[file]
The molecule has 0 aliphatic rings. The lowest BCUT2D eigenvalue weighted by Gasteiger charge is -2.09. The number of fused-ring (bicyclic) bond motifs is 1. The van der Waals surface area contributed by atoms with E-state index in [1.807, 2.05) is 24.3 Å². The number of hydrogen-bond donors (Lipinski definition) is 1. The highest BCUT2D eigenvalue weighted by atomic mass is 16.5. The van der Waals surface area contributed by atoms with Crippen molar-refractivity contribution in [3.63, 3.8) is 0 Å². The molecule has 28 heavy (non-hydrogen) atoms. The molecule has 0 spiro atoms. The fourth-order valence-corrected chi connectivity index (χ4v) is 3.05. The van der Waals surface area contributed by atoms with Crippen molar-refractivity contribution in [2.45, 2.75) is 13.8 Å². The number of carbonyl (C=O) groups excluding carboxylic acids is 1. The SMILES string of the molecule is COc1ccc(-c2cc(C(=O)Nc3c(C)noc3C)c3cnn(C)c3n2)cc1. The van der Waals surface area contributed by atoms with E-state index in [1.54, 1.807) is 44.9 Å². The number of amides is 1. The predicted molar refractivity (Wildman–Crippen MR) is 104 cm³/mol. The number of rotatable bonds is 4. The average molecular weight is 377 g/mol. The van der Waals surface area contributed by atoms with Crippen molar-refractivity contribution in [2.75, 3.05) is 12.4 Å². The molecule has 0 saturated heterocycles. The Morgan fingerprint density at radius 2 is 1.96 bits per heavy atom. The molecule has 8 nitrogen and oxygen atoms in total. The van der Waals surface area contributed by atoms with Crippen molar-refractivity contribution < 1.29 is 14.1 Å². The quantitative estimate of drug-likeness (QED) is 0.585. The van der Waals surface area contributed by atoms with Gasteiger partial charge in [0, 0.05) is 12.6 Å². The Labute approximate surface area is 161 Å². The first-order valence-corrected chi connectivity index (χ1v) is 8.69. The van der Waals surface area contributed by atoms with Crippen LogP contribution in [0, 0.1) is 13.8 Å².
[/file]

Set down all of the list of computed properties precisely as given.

The molecule has 0 aliphatic rings. The lowest BCUT2D eigenvalue weighted by Gasteiger charge is -2.09. The number of fused-ring (bicyclic) bond motifs is 1. The van der Waals surface area contributed by atoms with E-state index in [1.807, 2.05) is 24.3 Å². The number of hydrogen-bond donors (Lipinski definition) is 1. The highest BCUT2D eigenvalue weighted by atomic mass is 16.5. The van der Waals surface area contributed by atoms with Crippen molar-refractivity contribution in [3.63, 3.8) is 0 Å². The molecule has 28 heavy (non-hydrogen) atoms. The molecule has 0 spiro atoms. The fourth-order valence-corrected chi connectivity index (χ4v) is 3.05. The van der Waals surface area contributed by atoms with Crippen molar-refractivity contribution in [2.45, 2.75) is 13.8 Å². The number of carbonyl (C=O) groups excluding carboxylic acids is 1. The SMILES string of the molecule is COc1ccc(-c2cc(C(=O)Nc3c(C)noc3C)c3cnn(C)c3n2)cc1. The van der Waals surface area contributed by atoms with E-state index in [1.54, 1.807) is 44.9 Å². The number of amides is 1. The predicted molar refractivity (Wildman–Crippen MR) is 104 cm³/mol. The number of rotatable bonds is 4. The average molecular weight is 377 g/mol. The van der Waals surface area contributed by atoms with Crippen molar-refractivity contribution in [2.75, 3.05) is 12.4 Å². The molecule has 0 saturated heterocycles. The Morgan fingerprint density at radius 2 is 1.96 bits per heavy atom. The molecule has 8 nitrogen and oxygen atoms in total. The van der Waals surface area contributed by atoms with Crippen molar-refractivity contribution < 1.29 is 14.1 Å². The quantitative estimate of drug-likeness (QED) is 0.585. The van der Waals surface area contributed by atoms with Gasteiger partial charge in [0, 0.05) is 12.6 Å². The Labute approximate surface area is 161 Å². The first-order valence-corrected chi connectivity index (χ1v) is 8.69. The van der Waals surface area contributed by atoms with Crippen LogP contribution in [0, 0.1) is 13.8 Å².